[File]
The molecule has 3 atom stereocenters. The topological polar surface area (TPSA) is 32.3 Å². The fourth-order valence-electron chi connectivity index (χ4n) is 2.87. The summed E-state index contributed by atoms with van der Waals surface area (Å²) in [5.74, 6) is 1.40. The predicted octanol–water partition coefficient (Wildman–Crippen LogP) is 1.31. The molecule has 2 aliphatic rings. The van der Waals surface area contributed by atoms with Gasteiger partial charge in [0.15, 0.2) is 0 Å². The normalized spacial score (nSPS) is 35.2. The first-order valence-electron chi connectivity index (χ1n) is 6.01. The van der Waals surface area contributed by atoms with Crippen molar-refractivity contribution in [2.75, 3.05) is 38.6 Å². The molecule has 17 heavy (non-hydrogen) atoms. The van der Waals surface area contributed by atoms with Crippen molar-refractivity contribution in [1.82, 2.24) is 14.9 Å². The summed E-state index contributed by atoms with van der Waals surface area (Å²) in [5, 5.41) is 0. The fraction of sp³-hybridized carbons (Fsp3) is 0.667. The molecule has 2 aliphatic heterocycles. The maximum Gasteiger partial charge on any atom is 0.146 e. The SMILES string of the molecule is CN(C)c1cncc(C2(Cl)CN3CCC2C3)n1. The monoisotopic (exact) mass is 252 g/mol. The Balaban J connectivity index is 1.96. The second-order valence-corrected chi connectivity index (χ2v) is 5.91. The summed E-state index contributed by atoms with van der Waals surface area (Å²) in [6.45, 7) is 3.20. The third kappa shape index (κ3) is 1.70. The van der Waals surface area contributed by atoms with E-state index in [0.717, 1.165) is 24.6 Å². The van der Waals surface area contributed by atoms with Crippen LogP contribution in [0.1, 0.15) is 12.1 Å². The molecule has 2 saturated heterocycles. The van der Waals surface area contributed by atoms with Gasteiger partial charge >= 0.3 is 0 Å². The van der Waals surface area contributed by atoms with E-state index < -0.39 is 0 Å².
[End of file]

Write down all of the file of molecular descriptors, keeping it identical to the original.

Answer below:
The molecule has 3 atom stereocenters. The topological polar surface area (TPSA) is 32.3 Å². The fourth-order valence-electron chi connectivity index (χ4n) is 2.87. The summed E-state index contributed by atoms with van der Waals surface area (Å²) in [5.74, 6) is 1.40. The predicted octanol–water partition coefficient (Wildman–Crippen LogP) is 1.31. The molecule has 2 aliphatic rings. The van der Waals surface area contributed by atoms with Gasteiger partial charge in [0.15, 0.2) is 0 Å². The normalized spacial score (nSPS) is 35.2. The first-order valence-electron chi connectivity index (χ1n) is 6.01. The van der Waals surface area contributed by atoms with Crippen molar-refractivity contribution in [2.75, 3.05) is 38.6 Å². The molecule has 17 heavy (non-hydrogen) atoms. The van der Waals surface area contributed by atoms with Crippen molar-refractivity contribution in [1.82, 2.24) is 14.9 Å². The summed E-state index contributed by atoms with van der Waals surface area (Å²) in [5, 5.41) is 0. The fraction of sp³-hybridized carbons (Fsp3) is 0.667. The molecule has 2 aliphatic heterocycles. The maximum Gasteiger partial charge on any atom is 0.146 e. The SMILES string of the molecule is CN(C)c1cncc(C2(Cl)CN3CCC2C3)n1. The monoisotopic (exact) mass is 252 g/mol. The Balaban J connectivity index is 1.96. The second-order valence-corrected chi connectivity index (χ2v) is 5.91. The summed E-state index contributed by atoms with van der Waals surface area (Å²) in [6.45, 7) is 3.20. The third kappa shape index (κ3) is 1.70. The van der Waals surface area contributed by atoms with E-state index in [0.717, 1.165) is 24.6 Å². The van der Waals surface area contributed by atoms with Crippen LogP contribution in [0.1, 0.15) is 12.1 Å². The molecule has 2 saturated heterocycles. The van der Waals surface area contributed by atoms with Gasteiger partial charge >= 0.3 is 0 Å². The van der Waals surface area contributed by atoms with E-state index < -0.39 is 0 Å².